The Dark Hours by Michael Connelly

I think that this might be one of the better ones by Connolly that I have read recently. It is a book of our times because Ballard and the police are expected to wear masks as protection against COVID, although many of them won’t. It opens with Ballard and a fellow oficer sitting under the bypass, surrounded by the homeless waiting for New Year to strike when lots of folk in LA with guns shoot into the air. However, it is inevitable that what goes up, must come down, often with tragic results so they are waiting. They are also waiting to hear whether the rapists working as a pair are also going to strike again.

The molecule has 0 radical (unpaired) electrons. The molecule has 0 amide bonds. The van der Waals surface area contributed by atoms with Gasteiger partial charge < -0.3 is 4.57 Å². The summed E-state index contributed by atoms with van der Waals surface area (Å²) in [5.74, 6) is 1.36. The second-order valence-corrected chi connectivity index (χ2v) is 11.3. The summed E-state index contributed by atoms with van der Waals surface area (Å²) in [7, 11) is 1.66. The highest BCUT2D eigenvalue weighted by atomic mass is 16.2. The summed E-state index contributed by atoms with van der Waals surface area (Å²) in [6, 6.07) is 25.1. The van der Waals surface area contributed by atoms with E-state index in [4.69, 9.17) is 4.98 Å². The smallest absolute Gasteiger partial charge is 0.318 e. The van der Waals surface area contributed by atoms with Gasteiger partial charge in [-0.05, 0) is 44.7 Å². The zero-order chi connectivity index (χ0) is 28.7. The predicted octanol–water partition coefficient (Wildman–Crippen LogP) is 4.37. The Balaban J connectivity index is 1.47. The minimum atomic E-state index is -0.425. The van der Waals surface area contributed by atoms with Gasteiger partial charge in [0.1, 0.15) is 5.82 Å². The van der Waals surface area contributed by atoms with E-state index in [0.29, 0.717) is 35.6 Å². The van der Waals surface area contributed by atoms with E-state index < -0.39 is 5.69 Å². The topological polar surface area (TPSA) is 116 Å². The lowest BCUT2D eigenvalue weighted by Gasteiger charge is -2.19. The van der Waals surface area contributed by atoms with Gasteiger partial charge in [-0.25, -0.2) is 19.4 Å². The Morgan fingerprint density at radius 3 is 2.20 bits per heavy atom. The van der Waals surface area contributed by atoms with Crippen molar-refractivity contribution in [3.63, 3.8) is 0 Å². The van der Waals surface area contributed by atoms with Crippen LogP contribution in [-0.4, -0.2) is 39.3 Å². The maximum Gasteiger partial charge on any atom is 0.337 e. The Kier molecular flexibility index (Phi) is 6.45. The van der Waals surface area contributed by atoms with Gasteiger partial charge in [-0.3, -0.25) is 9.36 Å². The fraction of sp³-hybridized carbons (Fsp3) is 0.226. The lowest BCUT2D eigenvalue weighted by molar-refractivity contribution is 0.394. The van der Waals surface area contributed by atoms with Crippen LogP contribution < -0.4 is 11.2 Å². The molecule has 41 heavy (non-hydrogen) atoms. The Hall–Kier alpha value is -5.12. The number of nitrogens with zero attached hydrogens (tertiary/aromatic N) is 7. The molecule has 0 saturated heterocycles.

The book weaves these two stories together well, with Ballard on the grave yard shift trying to hang onto the crimes rather than pass them off to other teams who are meant to be investigating them. Connolley doesn’t just get COVID into the book, we also see some of the effects of defunding, police sitting around waiting to be called out – reactive rather than proactive, with some specialsit teams broken up and redeployed. There is also the storming of the capitol, George Floyd is mentioned and the delights of lockdown hair where a dye has grown out a couple of inches.

Ballard calls up Bosch to discuss a case that he had that has links to one she is now working on, and reflects that he is her mentor, but what this book is really doing is setting up Ballard to join Bosch outside of the Force until you get to the very last page where it is left hanging. Ballard is definitely the lead in this book with Bosch much older and having had leukemia.

I read it in one sitting.

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